The electric car gets some muscle

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The electric car is trying to shake its puttering golf-cart image and be reborn as a futuristic high-speed sports vehicle.

With rising gas prices, advances in battery technologies and an aging generation looking for a low-key way to ride around their communities, a host of companies are betting that battery-powered vehicles finally will catch on.

Some car makers are coming out with models they claim can go greater distances on a single battery charge and go much faster than previous versions. Others are adding carlike features such as sunroofs and steel doors to a slower class of battery-powered electric vehicles, hoping drivers will see them as perfect second cars. More states, meanwhile, are now adopting legislation allowing lower-speed electric vehicles on some public roads, though not on highways.

The comeback bid is even extending to movie theaters, where a documentary, "Who Killed the Electric Car?" opened last month. The movie looks for conspiracies behind why electric cars -- specifically General Motors Corp.'s EV1 -- were on the market for such a short time in the late 1990s.

Smaller auto makers are largely behind the current revival. Silicon Valley start-up Tesla Motors Inc. last week began taking orders for its Tesla Roadster, a battery-powered electric sports car ($85,000 to about $110,000) that the company says can go up to approximately 135 miles per hour and run for 250 miles per charge. Similarly, Wrightspeed Inc. is developing a $100,000 electric sports car that it hopes will last 200 miles per charge and run up to about 120 mph. Another start-up, Phoenix Motorcars Inc., plans to begin selling two electric vehicles early next year that it says will be able to go up to 85 mph and last 120 miles per charge.

The resurgence of the battery electric vehicle comes as rising gas prices are spurring many consumers to look for ways to save at the pump, including opting for other new fuel-saving technologies that have hit the market in recent years like hybrid vehicles, which use a combination of gasoline engines and electric motors to boost fuel efficiency.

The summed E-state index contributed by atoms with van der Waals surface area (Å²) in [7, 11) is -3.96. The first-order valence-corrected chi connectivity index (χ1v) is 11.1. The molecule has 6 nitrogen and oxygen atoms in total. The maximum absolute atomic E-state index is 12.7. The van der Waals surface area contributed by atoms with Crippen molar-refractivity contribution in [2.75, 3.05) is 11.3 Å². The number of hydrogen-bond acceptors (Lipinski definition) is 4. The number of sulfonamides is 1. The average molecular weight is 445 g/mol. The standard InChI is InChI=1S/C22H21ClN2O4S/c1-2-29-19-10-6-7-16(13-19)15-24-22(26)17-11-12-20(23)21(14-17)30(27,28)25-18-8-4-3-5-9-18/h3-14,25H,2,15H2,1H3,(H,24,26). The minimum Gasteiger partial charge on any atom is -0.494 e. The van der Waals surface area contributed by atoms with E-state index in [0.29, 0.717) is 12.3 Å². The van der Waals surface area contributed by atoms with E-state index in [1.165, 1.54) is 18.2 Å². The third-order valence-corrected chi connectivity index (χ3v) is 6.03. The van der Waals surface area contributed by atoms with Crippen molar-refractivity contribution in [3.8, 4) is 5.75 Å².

High gas prices encouraged Charisse James, a 59-year-old retiree in Lincoln, Calif., to buy a low-speed electric-powered vehicle last summer that she uses instead of her Lincoln LS to drive downtown for grocery shopping, eating out, hair appointments and other errands. "It costs pennies just to plug this thing in," says Ms. James, who estimates she now spends about $50 every two weeks to fill up her regular car, versus about $50 weekly before.

Electric-car companies say driving their vehicles, depending on the cost of electricity, can cost anywhere from about a cent to three cents per mile or anywhere from under $1 to just less than $8 for a full charge. Varying by model, the vehicles take from around one hour to eight or more hours to charge and can be plugged into regular electrical outlets.

Among other battery-powered electric vehicles hitting the market that are more like regular cars, transportation-technology company Zap recently began delivering to dealerships its Xebra "city car," a three-wheel, four-door $8,900 electric vehicle that can go up to 40 mph and last up to 40 miles per charge. It's Zap's fastest and longest lasting electric vehicle on the market to date (options available include stereos and leather seats). Miles Automotive Group Ltd. has started selling its two-passenger ZX40 model, an electric car with steel doors and cup holders that can go up to 25 miles per hour and last up to 40 miles per charge. Later next year, the company plans to introduce another model that can go up to 80 mph and last at least 200 miles per charge. DaimlerChrysler AG's Global Electric Motorcars LLC has made more carlike options available for its 2006 models including heated seats and steel bumpers.